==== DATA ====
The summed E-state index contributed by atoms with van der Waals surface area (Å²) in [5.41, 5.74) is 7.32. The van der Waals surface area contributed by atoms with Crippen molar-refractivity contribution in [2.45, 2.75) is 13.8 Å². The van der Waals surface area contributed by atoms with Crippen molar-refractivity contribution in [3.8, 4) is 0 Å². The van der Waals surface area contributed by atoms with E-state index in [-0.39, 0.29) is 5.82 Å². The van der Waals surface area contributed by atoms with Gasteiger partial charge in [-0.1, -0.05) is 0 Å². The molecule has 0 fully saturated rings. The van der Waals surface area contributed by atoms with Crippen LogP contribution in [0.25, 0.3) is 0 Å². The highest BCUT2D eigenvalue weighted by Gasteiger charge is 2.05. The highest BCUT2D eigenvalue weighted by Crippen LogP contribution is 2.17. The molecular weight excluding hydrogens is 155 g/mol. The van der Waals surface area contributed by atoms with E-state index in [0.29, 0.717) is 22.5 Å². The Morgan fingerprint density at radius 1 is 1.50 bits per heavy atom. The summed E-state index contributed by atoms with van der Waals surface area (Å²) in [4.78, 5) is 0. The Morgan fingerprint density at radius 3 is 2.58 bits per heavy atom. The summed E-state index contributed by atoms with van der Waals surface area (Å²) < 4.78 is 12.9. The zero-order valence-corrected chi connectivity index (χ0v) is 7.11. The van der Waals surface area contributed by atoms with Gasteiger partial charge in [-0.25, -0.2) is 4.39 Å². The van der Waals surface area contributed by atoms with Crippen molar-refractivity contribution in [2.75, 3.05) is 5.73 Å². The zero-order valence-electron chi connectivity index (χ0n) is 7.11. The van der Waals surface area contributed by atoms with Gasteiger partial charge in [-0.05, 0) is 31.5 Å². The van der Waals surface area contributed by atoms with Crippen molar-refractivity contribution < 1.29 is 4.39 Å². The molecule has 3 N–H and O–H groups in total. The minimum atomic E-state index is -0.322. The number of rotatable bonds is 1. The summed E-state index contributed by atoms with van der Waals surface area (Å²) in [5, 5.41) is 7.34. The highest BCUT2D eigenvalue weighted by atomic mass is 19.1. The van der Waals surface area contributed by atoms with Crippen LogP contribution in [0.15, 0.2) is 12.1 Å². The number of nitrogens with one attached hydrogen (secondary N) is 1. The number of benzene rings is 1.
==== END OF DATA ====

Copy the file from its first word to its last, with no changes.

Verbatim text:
The summed E-state index contributed by atoms with van der Waals surface area (Å²) in [5.41, 5.74) is 7.32. The van der Waals surface area contributed by atoms with Crippen molar-refractivity contribution in [2.45, 2.75) is 13.8 Å². The van der Waals surface area contributed by atoms with Crippen molar-refractivity contribution in [3.8, 4) is 0 Å². The van der Waals surface area contributed by atoms with E-state index in [-0.39, 0.29) is 5.82 Å². The van der Waals surface area contributed by atoms with Gasteiger partial charge in [-0.1, -0.05) is 0 Å². The molecule has 0 fully saturated rings. The van der Waals surface area contributed by atoms with Crippen LogP contribution in [0.25, 0.3) is 0 Å². The highest BCUT2D eigenvalue weighted by Gasteiger charge is 2.05. The highest BCUT2D eigenvalue weighted by Crippen LogP contribution is 2.17. The molecular weight excluding hydrogens is 155 g/mol. The van der Waals surface area contributed by atoms with E-state index in [0.29, 0.717) is 22.5 Å². The Morgan fingerprint density at radius 1 is 1.50 bits per heavy atom. The summed E-state index contributed by atoms with van der Waals surface area (Å²) in [4.78, 5) is 0. The Morgan fingerprint density at radius 3 is 2.58 bits per heavy atom. The summed E-state index contributed by atoms with van der Waals surface area (Å²) < 4.78 is 12.9. The zero-order valence-corrected chi connectivity index (χ0v) is 7.11. The van der Waals surface area contributed by atoms with Gasteiger partial charge in [-0.25, -0.2) is 4.39 Å². The van der Waals surface area contributed by atoms with Crippen molar-refractivity contribution in [2.75, 3.05) is 5.73 Å². The zero-order valence-electron chi connectivity index (χ0n) is 7.11. The van der Waals surface area contributed by atoms with Gasteiger partial charge in [-0.05, 0) is 31.5 Å². The van der Waals surface area contributed by atoms with Crippen molar-refractivity contribution < 1.29 is 4.39 Å². The molecule has 3 N–H and O–H groups in total. The minimum atomic E-state index is -0.322. The number of rotatable bonds is 1. The summed E-state index contributed by atoms with van der Waals surface area (Å²) in [5, 5.41) is 7.34. The highest BCUT2D eigenvalue weighted by atomic mass is 19.1. The van der Waals surface area contributed by atoms with Crippen LogP contribution in [0.15, 0.2) is 12.1 Å². The number of nitrogens with one attached hydrogen (secondary N) is 1. The number of benzene rings is 1.